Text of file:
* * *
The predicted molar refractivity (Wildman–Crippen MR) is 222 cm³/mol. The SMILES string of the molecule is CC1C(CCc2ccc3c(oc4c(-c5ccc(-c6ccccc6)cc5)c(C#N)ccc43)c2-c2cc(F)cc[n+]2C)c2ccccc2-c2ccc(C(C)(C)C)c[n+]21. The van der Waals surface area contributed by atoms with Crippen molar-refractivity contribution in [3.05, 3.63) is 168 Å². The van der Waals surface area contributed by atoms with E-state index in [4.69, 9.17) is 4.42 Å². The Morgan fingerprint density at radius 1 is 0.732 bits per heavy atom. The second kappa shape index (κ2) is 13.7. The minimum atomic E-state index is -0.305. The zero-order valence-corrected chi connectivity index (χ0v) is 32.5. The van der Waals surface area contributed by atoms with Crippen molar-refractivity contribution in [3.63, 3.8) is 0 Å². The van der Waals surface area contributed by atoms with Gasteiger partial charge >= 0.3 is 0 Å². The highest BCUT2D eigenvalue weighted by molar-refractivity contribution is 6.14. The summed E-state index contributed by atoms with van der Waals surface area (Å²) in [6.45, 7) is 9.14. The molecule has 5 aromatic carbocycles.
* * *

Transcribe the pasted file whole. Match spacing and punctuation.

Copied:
The predicted molar refractivity (Wildman–Crippen MR) is 222 cm³/mol. The SMILES string of the molecule is CC1C(CCc2ccc3c(oc4c(-c5ccc(-c6ccccc6)cc5)c(C#N)ccc43)c2-c2cc(F)cc[n+]2C)c2ccccc2-c2ccc(C(C)(C)C)c[n+]21. The van der Waals surface area contributed by atoms with Crippen molar-refractivity contribution in [3.05, 3.63) is 168 Å². The van der Waals surface area contributed by atoms with E-state index in [4.69, 9.17) is 4.42 Å². The Morgan fingerprint density at radius 1 is 0.732 bits per heavy atom. The second kappa shape index (κ2) is 13.7. The minimum atomic E-state index is -0.305. The zero-order valence-corrected chi connectivity index (χ0v) is 32.5. The van der Waals surface area contributed by atoms with Crippen molar-refractivity contribution in [3.63, 3.8) is 0 Å². The van der Waals surface area contributed by atoms with Gasteiger partial charge >= 0.3 is 0 Å². The highest BCUT2D eigenvalue weighted by molar-refractivity contribution is 6.14. The summed E-state index contributed by atoms with van der Waals surface area (Å²) in [6.45, 7) is 9.14. The molecule has 5 aromatic carbocycles.